ORIGINALLY PUBLISHED IN THE GEORGIA STRAIGHT, JUNE 17, 1988
By Steve Newton
Most successful recording bands like to put an album out every year. Sometimes they’ll skip a year, to vacation in the Bahamas or release a live or best-of LP. After three years their fans start to get a bit worried, not to mention the band’s record company–especially if the group is a mega-seller. Def Leppard’s 1983 album, Pyromania, sold seven-million copies worldwide and spawned three hit singles, yet their follow-up didn’t hit the stands until four years later. The Georgia Straight caught up with Leppard guitarist Steve Clark in Moncton last week and got the inside scoop on the delay.
“After the Pyromania tour–which was quit a long one, and sort of swept us off our feet–nobody really thought of making the follow-up album right away. At the end of the tour we hadn’t had any material prepared, so we had to start from sratch and write 10 new songs, which took six or seven months in itself. And Mutt [Lange the producer] was originally going to do the album, then at the last minute he said he couldn’t make it because he’d just finished the Cars’ album and was really burnt out. So without any warning we were left without a producer.
“So we looked at who was available, and there were a lot of people who wanted to do it–people like Phil Collins even–but who just weren’t available at that time due to prior commitments. So we settled on Jim Steinman, but he just didn’t work out at all, and we sort of wasted the best part of a year with him. Then we tried it on our own, but it was very slow work because we didn’t have any sort of headmaster there, and we had to try everything five different ways.”
Mutt Lange eventually came back into the project, and the band wrote another batch of new songs. But it still wasn’t smooth sailing. “Just a lot of things happened,” explains Clark. “Joe [Elliott] got the mumps–which isn’t clever when you’re 27 years old, especially downstairs, if you know what I mean. But he’s all right. And there was Rick’s accident, and Phil [Collen] and I both had car accidents, too. And then when we only had two days of recording left, Mutt had an accident and smashed his knee up, and that held us up for another couple of months.
“So it was like somebody didn’t want us to make that album! But we got over it.”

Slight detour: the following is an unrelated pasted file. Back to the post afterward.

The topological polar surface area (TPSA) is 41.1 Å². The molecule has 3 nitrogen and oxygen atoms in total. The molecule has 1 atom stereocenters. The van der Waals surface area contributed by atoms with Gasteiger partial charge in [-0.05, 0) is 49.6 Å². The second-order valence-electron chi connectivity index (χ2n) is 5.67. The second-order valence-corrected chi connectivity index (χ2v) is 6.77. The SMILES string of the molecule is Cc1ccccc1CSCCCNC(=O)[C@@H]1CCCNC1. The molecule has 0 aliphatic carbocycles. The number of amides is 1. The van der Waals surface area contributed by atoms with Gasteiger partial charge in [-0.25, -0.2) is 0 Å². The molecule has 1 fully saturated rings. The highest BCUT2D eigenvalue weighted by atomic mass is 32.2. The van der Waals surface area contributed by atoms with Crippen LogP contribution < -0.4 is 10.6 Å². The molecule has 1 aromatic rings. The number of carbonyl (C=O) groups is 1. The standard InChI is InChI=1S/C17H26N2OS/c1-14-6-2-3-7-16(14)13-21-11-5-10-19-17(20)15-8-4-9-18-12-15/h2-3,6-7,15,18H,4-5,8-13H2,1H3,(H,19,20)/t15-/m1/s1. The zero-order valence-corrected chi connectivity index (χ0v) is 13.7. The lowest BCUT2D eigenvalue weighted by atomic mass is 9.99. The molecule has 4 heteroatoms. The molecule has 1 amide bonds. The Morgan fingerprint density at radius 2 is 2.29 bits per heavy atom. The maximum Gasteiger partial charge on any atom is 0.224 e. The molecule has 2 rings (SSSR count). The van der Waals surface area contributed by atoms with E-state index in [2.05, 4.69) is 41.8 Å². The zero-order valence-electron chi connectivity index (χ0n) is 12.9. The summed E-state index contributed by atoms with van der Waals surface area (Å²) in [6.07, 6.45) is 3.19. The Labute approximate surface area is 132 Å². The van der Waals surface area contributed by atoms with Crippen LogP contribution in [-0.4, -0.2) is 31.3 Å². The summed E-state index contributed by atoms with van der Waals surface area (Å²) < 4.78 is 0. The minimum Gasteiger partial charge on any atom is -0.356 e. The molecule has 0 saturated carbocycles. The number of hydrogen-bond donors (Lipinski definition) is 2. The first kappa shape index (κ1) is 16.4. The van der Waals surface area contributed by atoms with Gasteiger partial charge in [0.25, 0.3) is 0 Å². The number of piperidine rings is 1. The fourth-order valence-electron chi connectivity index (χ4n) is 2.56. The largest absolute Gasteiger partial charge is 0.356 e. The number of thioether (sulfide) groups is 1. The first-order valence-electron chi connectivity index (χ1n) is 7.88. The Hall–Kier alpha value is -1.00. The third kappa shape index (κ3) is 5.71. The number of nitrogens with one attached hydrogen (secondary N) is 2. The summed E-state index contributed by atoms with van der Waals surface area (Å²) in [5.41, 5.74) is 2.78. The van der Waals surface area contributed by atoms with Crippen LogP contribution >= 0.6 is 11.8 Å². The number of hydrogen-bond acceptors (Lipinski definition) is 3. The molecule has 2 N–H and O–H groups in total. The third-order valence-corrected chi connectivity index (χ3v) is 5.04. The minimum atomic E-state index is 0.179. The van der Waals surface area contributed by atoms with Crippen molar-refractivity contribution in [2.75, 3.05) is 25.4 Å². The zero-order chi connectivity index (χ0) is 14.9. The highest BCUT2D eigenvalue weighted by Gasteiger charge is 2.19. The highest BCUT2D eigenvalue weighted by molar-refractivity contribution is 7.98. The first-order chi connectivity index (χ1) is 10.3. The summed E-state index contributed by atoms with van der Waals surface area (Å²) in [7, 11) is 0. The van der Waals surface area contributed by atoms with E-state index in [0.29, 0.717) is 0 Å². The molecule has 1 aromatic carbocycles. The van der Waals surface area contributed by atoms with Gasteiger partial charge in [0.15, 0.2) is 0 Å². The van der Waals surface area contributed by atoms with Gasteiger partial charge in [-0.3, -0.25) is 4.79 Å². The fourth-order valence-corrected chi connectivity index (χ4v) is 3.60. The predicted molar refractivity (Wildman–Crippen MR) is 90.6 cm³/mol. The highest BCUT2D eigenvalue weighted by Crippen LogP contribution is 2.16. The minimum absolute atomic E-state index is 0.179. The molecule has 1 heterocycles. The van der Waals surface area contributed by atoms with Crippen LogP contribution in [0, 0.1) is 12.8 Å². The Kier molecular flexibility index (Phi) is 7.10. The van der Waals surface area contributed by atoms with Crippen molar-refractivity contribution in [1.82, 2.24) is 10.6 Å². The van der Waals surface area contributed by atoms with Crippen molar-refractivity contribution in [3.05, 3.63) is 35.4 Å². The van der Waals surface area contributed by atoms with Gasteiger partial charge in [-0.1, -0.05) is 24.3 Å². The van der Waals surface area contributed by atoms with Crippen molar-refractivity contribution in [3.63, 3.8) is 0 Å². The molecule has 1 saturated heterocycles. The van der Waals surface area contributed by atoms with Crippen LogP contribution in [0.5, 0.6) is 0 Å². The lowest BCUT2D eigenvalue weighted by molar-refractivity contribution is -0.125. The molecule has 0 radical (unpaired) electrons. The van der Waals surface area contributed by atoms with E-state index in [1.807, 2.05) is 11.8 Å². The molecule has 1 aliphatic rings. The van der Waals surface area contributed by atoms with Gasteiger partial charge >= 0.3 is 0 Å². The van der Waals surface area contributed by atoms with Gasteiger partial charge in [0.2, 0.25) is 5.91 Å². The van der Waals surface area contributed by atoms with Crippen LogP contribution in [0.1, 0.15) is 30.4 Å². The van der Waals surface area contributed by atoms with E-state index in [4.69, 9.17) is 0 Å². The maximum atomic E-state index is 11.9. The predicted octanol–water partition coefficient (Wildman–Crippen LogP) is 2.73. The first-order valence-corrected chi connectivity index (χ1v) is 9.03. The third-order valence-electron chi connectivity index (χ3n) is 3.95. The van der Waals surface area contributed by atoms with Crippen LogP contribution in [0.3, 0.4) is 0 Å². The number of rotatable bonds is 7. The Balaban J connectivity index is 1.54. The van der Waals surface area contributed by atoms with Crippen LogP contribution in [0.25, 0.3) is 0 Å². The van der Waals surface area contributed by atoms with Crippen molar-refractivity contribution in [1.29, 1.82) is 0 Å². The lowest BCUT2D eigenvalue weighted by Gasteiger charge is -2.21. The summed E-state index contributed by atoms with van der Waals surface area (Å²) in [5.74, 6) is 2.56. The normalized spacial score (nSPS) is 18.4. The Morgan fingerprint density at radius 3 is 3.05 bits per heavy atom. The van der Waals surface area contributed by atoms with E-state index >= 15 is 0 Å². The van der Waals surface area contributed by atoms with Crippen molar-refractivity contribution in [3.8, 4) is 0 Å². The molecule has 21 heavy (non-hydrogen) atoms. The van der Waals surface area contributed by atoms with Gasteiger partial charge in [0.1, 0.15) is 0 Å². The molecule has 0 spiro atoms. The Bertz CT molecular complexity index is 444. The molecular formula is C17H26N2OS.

Of all the problems that plagued Def Leppard in their quest to make Hysteria, the most serious was drummer Rick Allen’s accident, in which he lost his left arm. After much trial and error, and experimentation with various drum machines, Allen came up with a technique that allowed him to create the band’s driving percussion sound. Clark says that the band never really doubted Allen’s ability to bounce back under tremendous pressure.
“When the accident happened it was such a shock, and we were mainly just concerned whether he was gonna live or not, you know. But later on we just thought, ‘Well, we’re gonna carry on whatever happens.’ And we trusted Rick enough to know that he’d be the first to tell us if he couldn’t do it.”
Even with all the craziness involved in getting Hysteria made, Clark says the naming of the LP had nothing to do with the chaos involved.
“For months and months we just couldn’t’ think of a title. We had a working title of Animal Instinct, which eventually became the name of our book [written by David Fricke of Rolling Stone]. And we had another problem there, because, after everything else, we didn’t want the artwork fo the record sleeve to be held up. So we all sat around one night and were going through newspapers and things and Rick went, ‘Hysteria, that’s a good word!’ And we all went, ‘Yeah, allright, that’s good enough.'”
To date, Hysteria has sold five-miliion copies and yielded four hit singles, “Women, “Animal”, “Hysteria,”, and the quasi rap-style “Pour Some Sugar on Me” [which sounds curiously similiar to Queen’s “We Will Rock You”]. A fifth single, “Love Bites” (not the Priest tune) will be out in video form soon.
One of the most prominent features of the new songs is the increased use of vocal harmonies, which are almost Beatle-ish in places. But Clark says there was no conscious attempt made to focus more on the vocals than on the other elements of the Def Leppard sound.
“The only thing that we did make a conscious effort about was to try not to make Pyromania II,” says Clark. “None of us wanted to make that sort of album again–mainly because a lot of other groups had already made it for us.”
Clark feels strongly about the effect that the breakthrough Pyromania album had on other bands in the late ’80s. Certainly when you consider the success that such groups as Bon Jovi and Whitesnake have had with melodic hard-rock, he’s got a point.
“I think that Pyromania sort of changed the music direction at that time for rock groups, because it proved that you could get rock music with balls and melody–which didn’t appeal just to headbangers, but could cross over to a lot of other people. I mean, if I had been in a young group at that time, I probably would have looked up to Pyromania and said, ‘That’s a good direction to go in.’
“So that’s not a big-headed statement,” claims Clark. “We just believe that that album set the standard for a lot of groups.”
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